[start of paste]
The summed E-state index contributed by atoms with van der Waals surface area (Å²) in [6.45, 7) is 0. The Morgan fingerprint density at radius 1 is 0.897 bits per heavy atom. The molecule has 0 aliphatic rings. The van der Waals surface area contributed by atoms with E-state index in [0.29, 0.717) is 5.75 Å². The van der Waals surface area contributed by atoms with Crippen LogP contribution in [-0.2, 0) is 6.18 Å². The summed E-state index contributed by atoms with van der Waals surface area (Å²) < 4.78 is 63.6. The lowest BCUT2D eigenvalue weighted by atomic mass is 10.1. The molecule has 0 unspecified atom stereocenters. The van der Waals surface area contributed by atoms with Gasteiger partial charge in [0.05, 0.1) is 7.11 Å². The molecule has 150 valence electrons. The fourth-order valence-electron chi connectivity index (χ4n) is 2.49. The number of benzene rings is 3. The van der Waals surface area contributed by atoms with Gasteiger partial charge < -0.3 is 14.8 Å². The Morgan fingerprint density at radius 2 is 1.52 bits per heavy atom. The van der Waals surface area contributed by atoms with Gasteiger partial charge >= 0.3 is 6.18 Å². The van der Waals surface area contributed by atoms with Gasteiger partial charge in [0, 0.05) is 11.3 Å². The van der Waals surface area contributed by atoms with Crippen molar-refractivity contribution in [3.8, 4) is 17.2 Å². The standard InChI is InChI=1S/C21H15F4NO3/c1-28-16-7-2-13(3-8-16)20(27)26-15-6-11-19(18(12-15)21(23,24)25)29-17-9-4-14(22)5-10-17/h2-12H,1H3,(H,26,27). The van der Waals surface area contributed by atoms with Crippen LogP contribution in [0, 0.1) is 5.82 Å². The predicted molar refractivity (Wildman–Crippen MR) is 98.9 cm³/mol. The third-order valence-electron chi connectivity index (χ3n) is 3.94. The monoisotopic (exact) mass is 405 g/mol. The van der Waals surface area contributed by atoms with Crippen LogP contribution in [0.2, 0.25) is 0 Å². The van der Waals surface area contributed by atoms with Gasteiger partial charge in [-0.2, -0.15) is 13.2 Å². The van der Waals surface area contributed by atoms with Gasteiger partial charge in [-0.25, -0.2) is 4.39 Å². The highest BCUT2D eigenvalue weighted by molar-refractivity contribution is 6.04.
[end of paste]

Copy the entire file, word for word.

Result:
The summed E-state index contributed by atoms with van der Waals surface area (Å²) in [6.45, 7) is 0. The Morgan fingerprint density at radius 1 is 0.897 bits per heavy atom. The molecule has 0 aliphatic rings. The van der Waals surface area contributed by atoms with E-state index in [0.29, 0.717) is 5.75 Å². The van der Waals surface area contributed by atoms with Crippen LogP contribution in [-0.2, 0) is 6.18 Å². The summed E-state index contributed by atoms with van der Waals surface area (Å²) < 4.78 is 63.6. The lowest BCUT2D eigenvalue weighted by atomic mass is 10.1. The molecule has 0 unspecified atom stereocenters. The van der Waals surface area contributed by atoms with Gasteiger partial charge in [0.05, 0.1) is 7.11 Å². The molecule has 150 valence electrons. The fourth-order valence-electron chi connectivity index (χ4n) is 2.49. The number of benzene rings is 3. The van der Waals surface area contributed by atoms with Gasteiger partial charge < -0.3 is 14.8 Å². The Morgan fingerprint density at radius 2 is 1.52 bits per heavy atom. The van der Waals surface area contributed by atoms with Gasteiger partial charge >= 0.3 is 6.18 Å². The van der Waals surface area contributed by atoms with Gasteiger partial charge in [0, 0.05) is 11.3 Å². The van der Waals surface area contributed by atoms with Crippen molar-refractivity contribution in [3.8, 4) is 17.2 Å². The standard InChI is InChI=1S/C21H15F4NO3/c1-28-16-7-2-13(3-8-16)20(27)26-15-6-11-19(18(12-15)21(23,24)25)29-17-9-4-14(22)5-10-17/h2-12H,1H3,(H,26,27). The van der Waals surface area contributed by atoms with Crippen LogP contribution in [0, 0.1) is 5.82 Å². The predicted molar refractivity (Wildman–Crippen MR) is 98.9 cm³/mol. The third-order valence-electron chi connectivity index (χ3n) is 3.94. The monoisotopic (exact) mass is 405 g/mol. The van der Waals surface area contributed by atoms with Crippen LogP contribution in [0.2, 0.25) is 0 Å². The van der Waals surface area contributed by atoms with Gasteiger partial charge in [-0.2, -0.15) is 13.2 Å². The van der Waals surface area contributed by atoms with Gasteiger partial charge in [-0.25, -0.2) is 4.39 Å². The highest BCUT2D eigenvalue weighted by molar-refractivity contribution is 6.04.